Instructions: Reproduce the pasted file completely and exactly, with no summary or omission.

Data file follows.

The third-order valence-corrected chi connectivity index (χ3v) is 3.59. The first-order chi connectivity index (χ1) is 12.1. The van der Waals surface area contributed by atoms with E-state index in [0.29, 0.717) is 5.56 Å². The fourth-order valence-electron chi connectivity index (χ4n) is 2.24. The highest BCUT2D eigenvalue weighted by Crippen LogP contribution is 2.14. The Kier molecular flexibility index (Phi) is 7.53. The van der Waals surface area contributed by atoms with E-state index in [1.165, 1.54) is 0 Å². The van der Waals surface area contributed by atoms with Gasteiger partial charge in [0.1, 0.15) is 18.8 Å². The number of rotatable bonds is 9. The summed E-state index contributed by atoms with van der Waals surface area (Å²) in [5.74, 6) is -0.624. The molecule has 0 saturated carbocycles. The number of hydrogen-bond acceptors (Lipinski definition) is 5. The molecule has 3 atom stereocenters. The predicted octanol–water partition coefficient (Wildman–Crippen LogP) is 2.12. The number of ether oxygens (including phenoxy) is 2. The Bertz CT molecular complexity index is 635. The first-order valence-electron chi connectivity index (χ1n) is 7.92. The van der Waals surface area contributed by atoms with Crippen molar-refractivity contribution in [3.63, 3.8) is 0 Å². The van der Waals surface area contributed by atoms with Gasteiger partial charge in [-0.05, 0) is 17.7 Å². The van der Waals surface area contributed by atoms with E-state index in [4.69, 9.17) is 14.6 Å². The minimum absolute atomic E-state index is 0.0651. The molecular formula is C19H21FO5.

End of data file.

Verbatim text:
The third-order valence-corrected chi connectivity index (χ3v) is 3.59. The first-order chi connectivity index (χ1) is 12.1. The van der Waals surface area contributed by atoms with E-state index in [0.29, 0.717) is 5.56 Å². The fourth-order valence-electron chi connectivity index (χ4n) is 2.24. The highest BCUT2D eigenvalue weighted by Crippen LogP contribution is 2.14. The Kier molecular flexibility index (Phi) is 7.53. The van der Waals surface area contributed by atoms with E-state index in [1.165, 1.54) is 0 Å². The van der Waals surface area contributed by atoms with Gasteiger partial charge in [0.1, 0.15) is 18.8 Å². The number of rotatable bonds is 9. The summed E-state index contributed by atoms with van der Waals surface area (Å²) in [5.74, 6) is -0.624. The molecule has 0 saturated carbocycles. The number of hydrogen-bond acceptors (Lipinski definition) is 5. The molecule has 3 atom stereocenters. The predicted octanol–water partition coefficient (Wildman–Crippen LogP) is 2.12. The number of ether oxygens (including phenoxy) is 2. The Bertz CT molecular complexity index is 635. The first-order valence-electron chi connectivity index (χ1n) is 7.92. The van der Waals surface area contributed by atoms with Crippen molar-refractivity contribution in [3.63, 3.8) is 0 Å². The van der Waals surface area contributed by atoms with Gasteiger partial charge in [-0.05, 0) is 17.7 Å². The van der Waals surface area contributed by atoms with E-state index in [4.69, 9.17) is 14.6 Å². The minimum absolute atomic E-state index is 0.0651. The molecular formula is C19H21FO5.